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32 Suppose I give you four nonzero vectors $r,n,c,l$ in $\mathbb{R}^2$.

(a) What are the conditions for those to be bases for the four fundamental subspaces $C(A^T), N(A), C(A), N(A^T)$ of a 2 by 2 matrix?

(b) What is one possible matrix $A$?

Here is the solution manual solution

We need $r^Tn=0$ and $c^Tl=0$. All possible examples have theform $acr^T$ with $a\neq 0$.

In my own solution I considered three cases based on the rank of $A$. My question is if this was unnecessary, and if the solution manual solution is actually a full/complete answer.

Consider the following matrix

$$A=\begin{bmatrix} 1&2\\ 2&5 \end{bmatrix}$$

This matrix has rank 2. The dimensions of the four fundamental subspaces are

$$\dim{C(A)}=\dim{C(A^T)}=2$$ $$\dim{N(A)}=\dim{N(A^T)}=0$$

We could have $r=n=(1,2)$, $c=l=(2,5)$. Then, $\{r,c\}$ would be a basis for both the column and row spaces. The nullspace and left nullspace have no vectors in their bases.

The vectors $(1,2)$ and $(2,5)$ are not perpendicular.

The second case is if $A$ has rank 1. In this case, we need one vector in the column space and one in the row space, and two additional vectors orthogonal to the first two. The vector that is orthogonal to the column space vector is a basis for the left nullspace, and the vector that is orthogonal to the row space is a basis for the nullspace. This seems to be similar to the case in the solution manual.

Was it ok for the solution manual to leave out the information that $r$, for example, should be in the row space and $n$ in the nullspace, and that $c$ should be in the column space and $l$ in the left nullspace?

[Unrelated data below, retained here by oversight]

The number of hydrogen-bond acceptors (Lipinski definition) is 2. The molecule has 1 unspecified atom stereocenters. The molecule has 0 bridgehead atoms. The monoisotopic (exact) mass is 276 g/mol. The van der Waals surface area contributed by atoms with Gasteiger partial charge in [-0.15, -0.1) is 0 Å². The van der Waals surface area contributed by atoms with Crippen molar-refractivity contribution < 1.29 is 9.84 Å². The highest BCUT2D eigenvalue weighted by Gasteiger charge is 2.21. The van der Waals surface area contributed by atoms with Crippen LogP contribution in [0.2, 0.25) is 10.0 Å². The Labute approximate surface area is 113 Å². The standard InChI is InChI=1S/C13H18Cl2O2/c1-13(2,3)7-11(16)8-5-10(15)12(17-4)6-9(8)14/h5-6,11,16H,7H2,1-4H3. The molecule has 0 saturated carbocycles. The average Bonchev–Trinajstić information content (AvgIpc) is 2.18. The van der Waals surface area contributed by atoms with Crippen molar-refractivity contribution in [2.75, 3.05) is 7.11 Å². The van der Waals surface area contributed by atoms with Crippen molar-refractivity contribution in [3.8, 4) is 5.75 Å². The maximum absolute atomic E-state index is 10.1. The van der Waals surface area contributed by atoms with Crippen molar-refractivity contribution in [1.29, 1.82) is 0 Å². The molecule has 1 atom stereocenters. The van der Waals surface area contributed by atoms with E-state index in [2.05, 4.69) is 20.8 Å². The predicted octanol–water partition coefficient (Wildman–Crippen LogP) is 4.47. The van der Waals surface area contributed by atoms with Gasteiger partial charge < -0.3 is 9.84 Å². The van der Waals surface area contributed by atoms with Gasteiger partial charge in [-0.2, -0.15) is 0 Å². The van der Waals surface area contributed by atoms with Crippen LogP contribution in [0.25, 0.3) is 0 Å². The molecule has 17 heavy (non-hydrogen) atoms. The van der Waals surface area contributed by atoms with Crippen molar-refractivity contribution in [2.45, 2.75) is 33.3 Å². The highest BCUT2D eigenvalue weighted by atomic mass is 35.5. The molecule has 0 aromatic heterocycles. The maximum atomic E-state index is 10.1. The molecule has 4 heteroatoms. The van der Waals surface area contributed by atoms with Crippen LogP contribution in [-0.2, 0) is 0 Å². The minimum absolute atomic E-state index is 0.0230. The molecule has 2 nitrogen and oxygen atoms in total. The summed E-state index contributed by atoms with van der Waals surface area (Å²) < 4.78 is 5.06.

The final case is for a rank 0 matrix $A$, which is just the zero matrix. The column and row spaces have no vectors in their basis. We need two independent vectors in the nullspace and two independent vectors in the left nullspace.

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  • $\begingroup$ I'm surprised you chose to study linear algebra from Strang. Given your propensity for precision and rigor, it's absolutely a poor choice. He gives great intuition and talks very colloquially with the reader, but it is not a book for doing rigorous mathematics. $\endgroup$ Dec 27, 2022 at 19:55
  • $\begingroup$ @TedShifrin This is a prelude to tackling the book by Axler. I am taking the course 18.06 from MIT OCW, and right after I will take 18.700 which follows Axler. I like the intuition of the Strang course. He provides different intuitive angles, but the book is clearly not rigorous. There are no formal theorems in the book. $\endgroup$
    – xoux
    Dec 27, 2022 at 23:02

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This book by Strang seems to be rather poorly written sometimes, and at the very least imprecise. I think when this problem named the vectors $r,n,c,l$ it was implied that they were vectors in the row space, null space, column space, and left nullspace, respectively.

If this is so, then we know the rank is 1. Therefore, since the column space and left nullspace are orthogonal complements, we need $c^Tl=0$.

Since the row space and the nullspace are orthogonal complements, we need $r^Tn=0$.

Thus, any matrix that has the form $cr^T$ has combinations of the vector $c$ in the columns and combinations of the vector $r$ in the rows. Rank is 1.

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